Tag Archives: straight-through processing

Straight-Through Processing in 2021

Straight-through processing (STP) is becoming more common in insurance underwriting and claims, especially in personal lines, individual life and small commercial. Adoption rates in more complex lines and in claims processes remain relatively low, so STP is by no means universal across the industry. However, it’s likely to remain a priority for insurers seeking to improve the ease of doing business for their distribution partners and create more convenient customer experiences for their policyholders.

Generally speaking, STP refers to the ability for insurer systems to automatically process transactions without manual intervention or input. The system ingests data digitally and completes the transaction based on decisions governed by algorithms, including predictive models and simple business rules. STP offers insurers benefits in speed, consistency, productivity and application throughput while making the customer experience quicker and more convenient.

Technological Factors

Technological improvements over the past two decades have been a major factor in the rise of STP. The most fundamental of these has been the internet, which has both enabled the connectivity underlying STP as well as shaped consumer expectations for user experience and speed.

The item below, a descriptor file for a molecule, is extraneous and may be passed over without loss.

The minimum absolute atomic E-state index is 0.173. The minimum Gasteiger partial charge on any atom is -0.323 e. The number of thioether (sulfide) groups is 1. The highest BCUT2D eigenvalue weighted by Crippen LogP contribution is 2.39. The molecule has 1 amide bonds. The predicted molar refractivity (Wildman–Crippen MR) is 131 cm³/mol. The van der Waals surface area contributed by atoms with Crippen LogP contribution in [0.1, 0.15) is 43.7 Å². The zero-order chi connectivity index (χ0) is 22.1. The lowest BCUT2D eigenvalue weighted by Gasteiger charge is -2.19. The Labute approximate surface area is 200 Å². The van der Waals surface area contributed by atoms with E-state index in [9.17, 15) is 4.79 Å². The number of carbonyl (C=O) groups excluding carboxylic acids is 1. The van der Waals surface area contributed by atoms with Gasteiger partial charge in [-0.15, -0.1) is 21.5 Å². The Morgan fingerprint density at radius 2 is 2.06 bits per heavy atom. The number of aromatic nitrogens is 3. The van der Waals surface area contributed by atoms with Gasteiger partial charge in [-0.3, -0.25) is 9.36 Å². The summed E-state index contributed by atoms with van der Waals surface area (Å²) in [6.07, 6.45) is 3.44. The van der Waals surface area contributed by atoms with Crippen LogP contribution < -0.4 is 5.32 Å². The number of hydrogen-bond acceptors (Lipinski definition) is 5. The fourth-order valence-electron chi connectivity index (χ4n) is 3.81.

More recently, modern insurance core systems with the ability to automatically adjudicate applications based on configured business rules, combined with modeling capabilities that can capture underwriting factors and predict outcomes, have made it possible to process applications without human oversight.

Insurers also now have access to a wealth of high-quality, third-party data, which can enable pre-fill, eliminate unnecessary questions or inform insurers of potential risk factors. AI and machine learning capabilities to refine algorithms and flag potential fraud have also contributed to insurers’ confidence in STP.

STP in Underwriting

STP in underwriting is most common in personal lines and individual life—lines that are under cost pressures and, increasingly, sold online. More than 80% of insurers selling these lines have at least some level of automated underwriting, and many personal lines insurers process straight through more than three-quarters of the time.

Large commercial and specialty lines typically don’t have high rates of STP, because these lines are generally sold through agents and brokers. Even where insurers have supported some level of automation (for example, via portals with rating components), most policies aren’t written straight through. Instead, insurers are focusing on distribution connectivity, which is itself a prerequisite for effective STP.

See also: The Digital Journey in Commercial Lines

Small commercial and workers’ compensation lines occupy a middle point. Many of these products still require manual underwriting, but they’re also seeing increasing direct sales activity, often directed at niche market segments. Carefully defining sales targets in this way allows insurers to facilitate STP for these lines, as they can design tailored products governed by specific business rules that rule out more complex risk scenarios.

STP in Claims and Digital Claims Payments

For most insurers, though, STP in claims is fairly uncommon. Nearly 60% of insurers have no STP in this area. On average, fewer than 10% of claims are processed straight through in any line. It’s most common in personal lines and (for payouts) in annuities.